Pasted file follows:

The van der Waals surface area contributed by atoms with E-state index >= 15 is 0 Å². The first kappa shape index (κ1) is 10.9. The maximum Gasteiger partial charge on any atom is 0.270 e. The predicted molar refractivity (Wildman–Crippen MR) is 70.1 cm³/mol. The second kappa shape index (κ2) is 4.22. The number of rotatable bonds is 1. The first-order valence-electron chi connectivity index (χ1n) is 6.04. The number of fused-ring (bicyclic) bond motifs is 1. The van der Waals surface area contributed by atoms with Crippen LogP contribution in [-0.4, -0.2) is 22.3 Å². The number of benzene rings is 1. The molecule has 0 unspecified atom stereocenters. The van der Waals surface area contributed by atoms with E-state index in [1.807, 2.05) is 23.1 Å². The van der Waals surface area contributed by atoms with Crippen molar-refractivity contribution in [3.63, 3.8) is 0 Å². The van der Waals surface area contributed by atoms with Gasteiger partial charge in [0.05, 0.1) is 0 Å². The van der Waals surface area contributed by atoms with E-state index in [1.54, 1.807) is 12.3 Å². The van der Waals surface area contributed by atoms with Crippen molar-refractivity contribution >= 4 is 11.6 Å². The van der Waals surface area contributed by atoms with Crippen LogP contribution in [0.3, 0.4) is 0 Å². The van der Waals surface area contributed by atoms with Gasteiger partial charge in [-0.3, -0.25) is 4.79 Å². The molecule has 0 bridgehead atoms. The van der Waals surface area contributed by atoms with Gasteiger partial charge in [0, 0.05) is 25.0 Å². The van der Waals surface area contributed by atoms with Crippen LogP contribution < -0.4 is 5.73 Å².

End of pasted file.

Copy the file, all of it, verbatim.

The van der Waals surface area contributed by atoms with E-state index >= 15 is 0 Å². The first kappa shape index (κ1) is 10.9. The maximum Gasteiger partial charge on any atom is 0.270 e. The predicted molar refractivity (Wildman–Crippen MR) is 70.1 cm³/mol. The second kappa shape index (κ2) is 4.22. The number of rotatable bonds is 1. The first-order valence-electron chi connectivity index (χ1n) is 6.04. The number of fused-ring (bicyclic) bond motifs is 1. The van der Waals surface area contributed by atoms with Crippen LogP contribution in [-0.4, -0.2) is 22.3 Å². The number of benzene rings is 1. The molecule has 0 unspecified atom stereocenters. The van der Waals surface area contributed by atoms with E-state index in [1.807, 2.05) is 23.1 Å². The van der Waals surface area contributed by atoms with Crippen molar-refractivity contribution in [3.63, 3.8) is 0 Å². The van der Waals surface area contributed by atoms with Gasteiger partial charge in [0.05, 0.1) is 0 Å². The van der Waals surface area contributed by atoms with E-state index in [1.54, 1.807) is 12.3 Å². The van der Waals surface area contributed by atoms with Crippen molar-refractivity contribution >= 4 is 11.6 Å². The van der Waals surface area contributed by atoms with Crippen LogP contribution in [0.3, 0.4) is 0 Å². The van der Waals surface area contributed by atoms with Gasteiger partial charge in [-0.3, -0.25) is 4.79 Å². The molecule has 0 bridgehead atoms. The van der Waals surface area contributed by atoms with Gasteiger partial charge in [0, 0.05) is 25.0 Å². The van der Waals surface area contributed by atoms with Crippen LogP contribution < -0.4 is 5.73 Å².